Sandy Mountain Festival – Princess Nannette Wilson

A community builder, mom and 'CSI'
by: Lisa K. Anderson Nannette Wilson, a Sandy Mountain Festival princess, became a car seat safety technician in 2005. During Child Passenger Safety Week in September, she offers free car seat safety checks at the Sandy Fire District. Wilson’s career with Sandy Fire began when she was a 16-year-old Explorer. She has served as executive secretary for the district since 1999.

According to research, nine out of 10 car seats are installed incorrectly, and the fire department sees the consequences. Motor vehicle crashes are the leading cause of death and injury for American children.

Enter Sandy Mountain Festival princess Nannette Wilson, who became one of few 'CSIs,' or car seat installers, in East Clackamas County in 2005. Since then, Wilson has ensured families have properly installed and inspected car seats.

She is particularly busy during September's Child Passenger Safety Week, when the Sandy Fire District offers free car seat safety checks.

Wilson, 31, is the executive secretary for Sandy Fire, and has served the district since she was a 16-year-old Explorer learning about fire service.

'In the past several years, Nannette has become my right hand,' say Alice Busch, public information officer for the fire district. 'I have come to depend on her for her advice and guidance regarding our community's needs.'

Becoming a car seat safety technician has required 40 hours of training, additional training every year and participation in car seat clinics. Wilson schedules prevention outreach programs, tours, presentations and events for the fire district.

'We're lucky to have her,' says Phil Schneider, deputy chief of Sandy Fire. 'She's always willing to take on extra tasks.'

Wilson grew up in Sandy and has missed only one Sandy Mountain Festival. During the event in 2003, her daughter Mallory was born. Wilson says the small community where everyone knows each other and the great events keep her here.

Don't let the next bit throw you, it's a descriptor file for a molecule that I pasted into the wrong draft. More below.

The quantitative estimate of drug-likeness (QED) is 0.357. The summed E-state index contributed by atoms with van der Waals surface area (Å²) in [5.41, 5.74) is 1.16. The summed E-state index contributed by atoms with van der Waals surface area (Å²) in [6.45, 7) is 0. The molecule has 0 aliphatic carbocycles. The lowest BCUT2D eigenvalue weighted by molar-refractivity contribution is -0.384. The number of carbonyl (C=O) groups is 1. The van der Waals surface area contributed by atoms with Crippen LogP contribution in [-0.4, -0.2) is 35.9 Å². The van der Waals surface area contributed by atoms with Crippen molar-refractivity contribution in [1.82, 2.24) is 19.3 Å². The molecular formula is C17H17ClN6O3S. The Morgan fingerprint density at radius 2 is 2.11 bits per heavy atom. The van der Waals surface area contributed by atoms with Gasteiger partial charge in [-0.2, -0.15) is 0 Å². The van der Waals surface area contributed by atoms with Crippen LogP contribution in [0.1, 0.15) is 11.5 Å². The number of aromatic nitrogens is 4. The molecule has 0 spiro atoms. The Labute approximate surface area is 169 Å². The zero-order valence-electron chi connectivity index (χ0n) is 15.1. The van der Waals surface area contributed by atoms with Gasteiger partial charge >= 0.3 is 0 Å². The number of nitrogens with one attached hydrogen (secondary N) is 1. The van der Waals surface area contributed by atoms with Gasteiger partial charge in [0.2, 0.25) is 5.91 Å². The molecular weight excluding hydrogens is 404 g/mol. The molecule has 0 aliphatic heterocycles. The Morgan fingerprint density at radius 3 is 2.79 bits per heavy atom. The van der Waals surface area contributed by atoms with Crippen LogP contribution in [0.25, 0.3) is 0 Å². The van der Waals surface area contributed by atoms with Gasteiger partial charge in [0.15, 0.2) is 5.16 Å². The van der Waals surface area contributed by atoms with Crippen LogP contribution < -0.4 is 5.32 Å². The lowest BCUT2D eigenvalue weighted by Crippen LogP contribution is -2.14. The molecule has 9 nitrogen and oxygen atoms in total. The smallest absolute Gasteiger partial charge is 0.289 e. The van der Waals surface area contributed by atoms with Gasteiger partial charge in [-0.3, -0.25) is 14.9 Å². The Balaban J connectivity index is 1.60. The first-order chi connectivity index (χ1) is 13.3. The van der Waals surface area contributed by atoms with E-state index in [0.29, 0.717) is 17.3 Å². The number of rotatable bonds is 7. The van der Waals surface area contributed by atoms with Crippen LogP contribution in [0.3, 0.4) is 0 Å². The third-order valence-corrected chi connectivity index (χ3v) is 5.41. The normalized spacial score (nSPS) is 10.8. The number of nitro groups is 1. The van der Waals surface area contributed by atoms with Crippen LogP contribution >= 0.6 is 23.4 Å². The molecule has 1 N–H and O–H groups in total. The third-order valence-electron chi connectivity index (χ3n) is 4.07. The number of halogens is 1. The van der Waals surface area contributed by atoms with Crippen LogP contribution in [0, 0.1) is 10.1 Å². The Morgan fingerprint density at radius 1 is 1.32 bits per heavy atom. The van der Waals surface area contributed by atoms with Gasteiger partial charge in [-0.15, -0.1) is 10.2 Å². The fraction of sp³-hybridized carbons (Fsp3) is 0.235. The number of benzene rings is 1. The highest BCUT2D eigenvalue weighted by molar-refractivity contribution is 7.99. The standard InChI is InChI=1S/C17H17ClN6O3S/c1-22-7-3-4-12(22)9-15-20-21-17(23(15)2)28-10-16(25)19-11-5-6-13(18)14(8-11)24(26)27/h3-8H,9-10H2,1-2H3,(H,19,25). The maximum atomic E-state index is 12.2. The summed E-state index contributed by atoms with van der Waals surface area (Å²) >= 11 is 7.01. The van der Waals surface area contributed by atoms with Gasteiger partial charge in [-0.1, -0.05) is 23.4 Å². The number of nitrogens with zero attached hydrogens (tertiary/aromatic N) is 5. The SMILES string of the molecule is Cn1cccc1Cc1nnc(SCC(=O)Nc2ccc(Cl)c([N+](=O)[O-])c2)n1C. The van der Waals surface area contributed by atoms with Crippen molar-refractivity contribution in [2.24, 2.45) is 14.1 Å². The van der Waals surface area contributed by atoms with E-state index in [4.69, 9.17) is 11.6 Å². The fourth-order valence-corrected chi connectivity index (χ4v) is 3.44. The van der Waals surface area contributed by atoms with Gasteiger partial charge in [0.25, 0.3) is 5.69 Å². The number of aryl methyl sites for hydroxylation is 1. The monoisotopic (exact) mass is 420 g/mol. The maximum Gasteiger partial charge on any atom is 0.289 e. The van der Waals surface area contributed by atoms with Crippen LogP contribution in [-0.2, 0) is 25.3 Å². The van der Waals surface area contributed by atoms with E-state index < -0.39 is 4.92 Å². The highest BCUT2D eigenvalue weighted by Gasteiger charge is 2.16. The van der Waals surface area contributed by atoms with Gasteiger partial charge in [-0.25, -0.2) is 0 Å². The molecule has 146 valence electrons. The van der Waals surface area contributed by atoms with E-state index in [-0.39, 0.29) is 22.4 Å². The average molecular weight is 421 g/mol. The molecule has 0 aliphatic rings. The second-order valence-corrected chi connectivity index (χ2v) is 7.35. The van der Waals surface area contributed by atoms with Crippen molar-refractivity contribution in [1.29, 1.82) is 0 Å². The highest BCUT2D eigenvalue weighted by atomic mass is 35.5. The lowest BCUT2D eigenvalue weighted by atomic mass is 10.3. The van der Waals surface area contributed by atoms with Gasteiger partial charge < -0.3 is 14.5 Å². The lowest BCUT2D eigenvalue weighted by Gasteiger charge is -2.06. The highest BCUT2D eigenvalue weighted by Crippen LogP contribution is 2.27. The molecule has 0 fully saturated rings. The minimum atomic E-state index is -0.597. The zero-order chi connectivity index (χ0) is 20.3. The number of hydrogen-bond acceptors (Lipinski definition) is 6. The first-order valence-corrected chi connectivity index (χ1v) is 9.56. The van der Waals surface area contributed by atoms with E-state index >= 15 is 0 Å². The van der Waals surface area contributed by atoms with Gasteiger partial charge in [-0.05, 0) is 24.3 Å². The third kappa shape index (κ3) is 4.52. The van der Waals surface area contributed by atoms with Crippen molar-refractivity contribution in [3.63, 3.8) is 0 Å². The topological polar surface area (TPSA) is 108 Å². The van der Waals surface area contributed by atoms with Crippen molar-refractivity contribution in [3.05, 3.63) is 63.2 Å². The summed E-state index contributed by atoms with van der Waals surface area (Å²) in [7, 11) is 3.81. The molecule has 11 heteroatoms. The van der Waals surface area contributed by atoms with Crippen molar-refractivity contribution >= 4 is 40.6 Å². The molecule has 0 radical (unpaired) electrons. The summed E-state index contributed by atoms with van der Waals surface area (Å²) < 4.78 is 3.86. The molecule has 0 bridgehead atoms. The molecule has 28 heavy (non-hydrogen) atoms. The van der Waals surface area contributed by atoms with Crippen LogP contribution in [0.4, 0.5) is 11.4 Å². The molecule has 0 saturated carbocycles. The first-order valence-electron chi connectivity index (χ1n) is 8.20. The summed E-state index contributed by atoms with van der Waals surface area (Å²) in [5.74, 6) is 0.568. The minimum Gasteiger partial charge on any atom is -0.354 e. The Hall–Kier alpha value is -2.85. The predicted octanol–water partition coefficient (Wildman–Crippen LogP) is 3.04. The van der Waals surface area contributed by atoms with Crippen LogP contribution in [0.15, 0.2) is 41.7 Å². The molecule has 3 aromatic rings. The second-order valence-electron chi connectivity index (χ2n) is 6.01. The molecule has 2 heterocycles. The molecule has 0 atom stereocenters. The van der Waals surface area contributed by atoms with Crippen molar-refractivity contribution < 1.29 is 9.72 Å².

Wilson graduated from Sandy High School in 1997 and officially began working for the fire district in 1999 after attending massage school. She attended Sandy Grade and Cedar Ridge Middle schools.

In addition to her role as 'CSI,' she's known as community-builder who assists in Relay for Life and the Sandy Kiwanis Christmas Basket Program.

As logistics coordinator for Sandy Relay for Life and co-team captain of the Sandy Fire Relay for Life team, Wilson has impressed the Sandy Relay chairwoman, Jan Smith.

'She'll make anything happen -- she's a driving force, enthusiastic and organized,' Smith says.

When Sandy Grade School Principal James Phillips died last February, Wilson arranged for students to create luminarias like those used in Relay for Life and displayed them before the celebration of life.

'She's the best of the best, and emulates what it means to be a princess,' Smith says. 'Whatever is going on that's good in this world, she's there and a huge role model.'

In addition to her efforts as logistics chair and co-team captain, Wilson holds Bunco nights at the fire district in which the money generated is donated to the relay.

Through her collaboration with the Sandy Kiwanis Club, which began when she was a high school student in Key Club, Wilson ensures more than 350 families have Christmas each year.

She oversees aspects of the Christmas basket program, including the application process, delivery routes, cross-checking and organization of boxes, and coordination with the senior center and Sandy Vista.

Wilson says she's most proud of being a mom, and she had no idea how much it entailed until she began balancing everything.

'We're always on the go,' she says. 'Playing outside, hiking the Gorge.'

But Wilson also values sitting down to dinner and taking vacations together. Last year she and her family took a 15-day road trip spanning 11 states with five people in one car.

Wilson is the mother of Mallory, 7, and Maegan, 6; the soon-to-be stepmother of Annika Howland, 14; and the fiancée of Scott Howland.

Howland also works for the fire district. 'We complement each other,' she says. 'He brings humor to our lives.'

She says the fire district is a 'big family.'

Wilson offered her advice to younger generations: 'It doesn't matter what anyone else thinks -- be truthful and show your values. Nobody knows how to be you better than you.'